Palace of Versailles
From 1682 to 1789, the Palace of Versailles was the symbol of absolute monarchy in France. Previous French kings may have held the job title 'king' but their power was mainly limited to Paris. Regional Dukes, in Burgundy for example, were often richer than the King, maintained their own armies and levied their own local taxes. It was Louis XIV, the self-proclaimed "Sun King", who decided 'enough already' and conceived Versailles as his central power base.
Louis liked to get out of Paris from time to time and go hunting in the forests near the village of Versailles. Paris was too big for him to control and he could never be sure what everyone was thinking. If he moved his entire court out of Paris and under his own roof, he reckoned, he could keep tabs on everyone. Louis came up with a three-point plan. 1) His new palace at Versailles would be the most opulent, awe-inspiring palace the world had ever seen, and would make it clear who was 'top dog'. 2) All the top-flight nobility (especially the Dukes of Burgundy) would be required to live at Versailles for several months of the year. This would keep them uselessly occupied and unable to maintain their own regional power-base. 3) How to keep them uselessly occupied at Versailles? Etiquette!
Etiquette dictated that the most favoured at court would be granted permission to watch the King get up every morning. Nobles who might once have plotted against the king now toadied in his bedroom every morning, in the hope, one day, of being allowed to fetch his slippers. There were even rules for the correct way to sit down in a chair. Failure to do so properly would result in demotion in the court pecking-order, and suddenly you were the man who gave the king's slippers to the man who gave the king's slippers to the man who gave the king his slippers.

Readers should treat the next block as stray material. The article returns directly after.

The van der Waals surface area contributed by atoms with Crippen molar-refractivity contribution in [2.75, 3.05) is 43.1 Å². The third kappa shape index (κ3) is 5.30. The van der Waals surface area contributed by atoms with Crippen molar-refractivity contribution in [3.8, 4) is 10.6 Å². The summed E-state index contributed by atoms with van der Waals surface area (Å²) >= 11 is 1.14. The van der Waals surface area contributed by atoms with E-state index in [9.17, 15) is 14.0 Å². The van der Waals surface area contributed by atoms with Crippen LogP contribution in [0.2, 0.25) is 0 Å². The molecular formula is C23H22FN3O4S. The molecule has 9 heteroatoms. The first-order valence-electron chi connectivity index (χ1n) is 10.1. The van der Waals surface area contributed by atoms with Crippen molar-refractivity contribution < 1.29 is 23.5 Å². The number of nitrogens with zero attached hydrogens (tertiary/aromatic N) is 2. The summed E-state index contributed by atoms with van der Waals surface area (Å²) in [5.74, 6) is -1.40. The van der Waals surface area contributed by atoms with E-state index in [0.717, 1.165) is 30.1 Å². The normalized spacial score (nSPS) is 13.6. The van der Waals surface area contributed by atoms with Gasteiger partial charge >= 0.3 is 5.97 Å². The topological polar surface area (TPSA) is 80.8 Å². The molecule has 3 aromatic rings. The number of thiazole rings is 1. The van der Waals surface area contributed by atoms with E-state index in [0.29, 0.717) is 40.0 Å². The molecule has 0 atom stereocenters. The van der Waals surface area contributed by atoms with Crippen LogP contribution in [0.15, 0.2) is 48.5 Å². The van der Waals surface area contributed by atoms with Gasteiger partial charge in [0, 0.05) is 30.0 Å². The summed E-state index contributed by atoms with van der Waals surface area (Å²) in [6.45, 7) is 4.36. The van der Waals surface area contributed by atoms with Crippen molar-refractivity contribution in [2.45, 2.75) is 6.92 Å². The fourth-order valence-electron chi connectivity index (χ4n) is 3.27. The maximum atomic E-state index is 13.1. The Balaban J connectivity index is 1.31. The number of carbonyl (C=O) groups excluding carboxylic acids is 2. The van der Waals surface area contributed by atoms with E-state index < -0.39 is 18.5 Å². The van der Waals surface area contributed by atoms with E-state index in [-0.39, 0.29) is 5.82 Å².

Male courtiers were forbidden to do any private work other than fencing and dancing practice. Female courtiers meanwhile, wore vast hooped skirts, which rendered them incapable of any activity apart from a little light embroidery if they were feeling particularly energetic. Etiquette soon spread to all the courts of Europe and persists to this day in England (but remember, it's only to prevent Prince Michael raising a private army in Kent).
Louis XVI (Louis XIV's grandson) left Versailles in a hurry on 6th October 1789. Given that the Revolution had started in July, I'd have got out a good deal sooner, but if you believe you're king by divine right, you probably think differently. The Great Hall of Mirrors has since served as a popular venue for signing treaties - most famously, the 1919 Treaty of Versailles, which punished Germany so hard for World War One that it virtually guaranteed there'd be a re-match.
Versailles is open to the public every day except Monday, and admission costs a very egalitarian €8. If you get tired at any point during your visit, be sure to sit down in the correct way. There'll be someone watching.